In 2020, the Asian Development Bank (ADB) joined efforts by other multilateral development banks to rapidly scale up support to developing countries to address COVID-19. Beyond headline numbers, there has been less focus on how ADB’s support was distributed by country income group, sector, modality and product, and how the bank has operated in 2021.
Productivity differentials have been documented as the main determinant of the variation of income per capita across countries.
Vietnam’s development since the early 1990s has given new life to the East Asian export-led growth model. For late starting economies, Vietnam’s experience provides valuable lessons not only on the policy initiatives that can deliver positive results, but also on the inevitable and the potentially avoidable pitfalls that can slow or derail development.
The approval of a new allocation of Special Drawing Rights (SDRs) by the International Monetary Fund (IMF) is the first effort to deal with the financial impact of the COVID-19 crisis on a global level. The purpose of this note is to reframe the concept of SDRs and then to outline in broad the types of proposals that have been mooted as a basis for more detailed work over the coming months.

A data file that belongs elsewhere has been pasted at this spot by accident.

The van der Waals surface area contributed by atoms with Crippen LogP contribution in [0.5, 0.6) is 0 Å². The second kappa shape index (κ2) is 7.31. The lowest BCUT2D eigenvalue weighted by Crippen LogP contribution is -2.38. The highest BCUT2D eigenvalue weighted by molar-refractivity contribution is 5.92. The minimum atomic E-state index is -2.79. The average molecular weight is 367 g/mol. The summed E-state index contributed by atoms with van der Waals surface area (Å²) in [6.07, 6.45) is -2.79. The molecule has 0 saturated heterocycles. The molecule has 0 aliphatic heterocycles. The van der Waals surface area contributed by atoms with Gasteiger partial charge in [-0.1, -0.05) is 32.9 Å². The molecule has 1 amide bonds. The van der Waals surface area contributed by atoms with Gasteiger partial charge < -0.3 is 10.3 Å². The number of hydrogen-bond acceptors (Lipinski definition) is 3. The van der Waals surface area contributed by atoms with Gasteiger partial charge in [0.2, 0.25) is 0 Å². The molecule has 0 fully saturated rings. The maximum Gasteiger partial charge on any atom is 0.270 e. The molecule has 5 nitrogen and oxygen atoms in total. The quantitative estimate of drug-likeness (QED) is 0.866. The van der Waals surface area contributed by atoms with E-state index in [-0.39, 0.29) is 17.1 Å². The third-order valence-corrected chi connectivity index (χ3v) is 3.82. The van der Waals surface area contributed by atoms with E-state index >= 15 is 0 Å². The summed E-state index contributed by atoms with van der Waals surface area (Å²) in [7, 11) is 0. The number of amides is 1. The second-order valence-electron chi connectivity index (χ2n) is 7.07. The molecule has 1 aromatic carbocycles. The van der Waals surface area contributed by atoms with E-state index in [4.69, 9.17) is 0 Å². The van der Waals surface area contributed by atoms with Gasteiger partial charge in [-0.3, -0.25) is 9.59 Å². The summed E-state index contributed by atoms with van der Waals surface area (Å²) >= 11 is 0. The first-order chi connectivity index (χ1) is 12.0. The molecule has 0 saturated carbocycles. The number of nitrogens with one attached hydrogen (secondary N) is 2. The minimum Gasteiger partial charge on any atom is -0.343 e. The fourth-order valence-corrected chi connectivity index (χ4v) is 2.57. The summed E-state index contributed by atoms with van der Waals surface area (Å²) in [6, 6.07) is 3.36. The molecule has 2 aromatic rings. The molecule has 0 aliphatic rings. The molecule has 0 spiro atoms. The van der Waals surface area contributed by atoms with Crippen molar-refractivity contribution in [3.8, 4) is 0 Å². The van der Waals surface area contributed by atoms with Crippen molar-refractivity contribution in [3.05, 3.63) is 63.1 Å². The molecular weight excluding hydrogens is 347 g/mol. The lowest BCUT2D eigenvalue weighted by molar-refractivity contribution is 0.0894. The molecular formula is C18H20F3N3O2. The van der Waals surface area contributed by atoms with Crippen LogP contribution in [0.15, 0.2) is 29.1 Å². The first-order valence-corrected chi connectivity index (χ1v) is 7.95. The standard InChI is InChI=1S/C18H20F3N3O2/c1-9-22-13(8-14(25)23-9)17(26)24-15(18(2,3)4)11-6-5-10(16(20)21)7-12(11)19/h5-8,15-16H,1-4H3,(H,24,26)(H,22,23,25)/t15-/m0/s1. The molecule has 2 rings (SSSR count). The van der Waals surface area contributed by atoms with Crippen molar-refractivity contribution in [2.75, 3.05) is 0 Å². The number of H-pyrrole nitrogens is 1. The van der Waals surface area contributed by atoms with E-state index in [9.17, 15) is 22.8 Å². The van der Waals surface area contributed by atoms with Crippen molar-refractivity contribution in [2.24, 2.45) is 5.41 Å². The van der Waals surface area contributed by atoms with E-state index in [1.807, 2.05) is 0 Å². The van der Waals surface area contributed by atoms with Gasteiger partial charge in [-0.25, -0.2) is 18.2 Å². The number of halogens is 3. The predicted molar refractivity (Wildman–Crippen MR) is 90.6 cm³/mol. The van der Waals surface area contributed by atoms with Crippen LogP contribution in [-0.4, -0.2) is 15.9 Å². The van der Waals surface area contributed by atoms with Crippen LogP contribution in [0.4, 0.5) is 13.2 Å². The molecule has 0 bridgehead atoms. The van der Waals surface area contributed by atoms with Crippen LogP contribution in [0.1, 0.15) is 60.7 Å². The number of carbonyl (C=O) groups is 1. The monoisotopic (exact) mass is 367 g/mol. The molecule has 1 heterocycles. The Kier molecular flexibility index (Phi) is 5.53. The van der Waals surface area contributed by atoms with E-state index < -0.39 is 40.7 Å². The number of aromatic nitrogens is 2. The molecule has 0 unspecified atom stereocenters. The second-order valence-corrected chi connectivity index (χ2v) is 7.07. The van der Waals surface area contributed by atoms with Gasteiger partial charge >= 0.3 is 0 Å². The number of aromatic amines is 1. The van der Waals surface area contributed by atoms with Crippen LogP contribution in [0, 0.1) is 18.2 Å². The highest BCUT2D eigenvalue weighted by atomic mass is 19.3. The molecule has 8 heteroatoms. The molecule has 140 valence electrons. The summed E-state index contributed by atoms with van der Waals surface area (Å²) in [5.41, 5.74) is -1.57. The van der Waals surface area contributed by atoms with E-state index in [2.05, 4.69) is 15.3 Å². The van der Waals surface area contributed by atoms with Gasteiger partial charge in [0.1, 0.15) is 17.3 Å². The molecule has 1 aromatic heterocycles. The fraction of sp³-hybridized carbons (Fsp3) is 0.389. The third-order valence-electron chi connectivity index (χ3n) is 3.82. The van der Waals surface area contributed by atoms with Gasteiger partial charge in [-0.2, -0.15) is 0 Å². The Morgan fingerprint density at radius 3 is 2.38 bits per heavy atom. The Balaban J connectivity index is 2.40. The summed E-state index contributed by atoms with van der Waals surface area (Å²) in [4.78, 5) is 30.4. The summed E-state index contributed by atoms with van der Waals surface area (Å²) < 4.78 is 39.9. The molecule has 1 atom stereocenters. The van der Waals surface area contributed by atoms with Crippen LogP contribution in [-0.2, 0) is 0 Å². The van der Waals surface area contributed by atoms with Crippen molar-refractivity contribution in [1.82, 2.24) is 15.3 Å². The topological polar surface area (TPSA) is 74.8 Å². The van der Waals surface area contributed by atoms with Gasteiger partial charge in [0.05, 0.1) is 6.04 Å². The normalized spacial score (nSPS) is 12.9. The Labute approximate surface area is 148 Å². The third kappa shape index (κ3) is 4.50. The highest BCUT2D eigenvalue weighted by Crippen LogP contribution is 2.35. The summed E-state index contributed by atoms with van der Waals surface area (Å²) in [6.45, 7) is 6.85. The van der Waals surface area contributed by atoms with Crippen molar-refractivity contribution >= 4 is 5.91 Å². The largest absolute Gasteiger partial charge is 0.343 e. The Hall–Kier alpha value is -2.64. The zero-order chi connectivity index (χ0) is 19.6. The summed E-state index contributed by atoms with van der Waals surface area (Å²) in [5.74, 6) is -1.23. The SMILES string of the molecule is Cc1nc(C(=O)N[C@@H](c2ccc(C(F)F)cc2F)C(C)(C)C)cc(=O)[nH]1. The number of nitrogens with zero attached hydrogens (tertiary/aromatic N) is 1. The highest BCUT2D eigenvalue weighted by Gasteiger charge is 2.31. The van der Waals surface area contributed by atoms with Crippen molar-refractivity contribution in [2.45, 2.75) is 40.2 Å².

In an updated review on the gendered social and economic impacts of the COVID-19 crisis, we examine 49 studies identified by our search criteria between January and March 2021. This review included peer-reviewed papers, pre-prints and working papers that met specific search terms, contained empirical analyses and complete information on the study methodology, and included findings on the gendered social and economic impacts of the pandemic in low- and middle-income contexts.
Enabling US Government Participation in Pull Mechanisms for Social Impact Innovation: A Survey of Federal Authorities, Budgetary Barriers, and Potential Solutions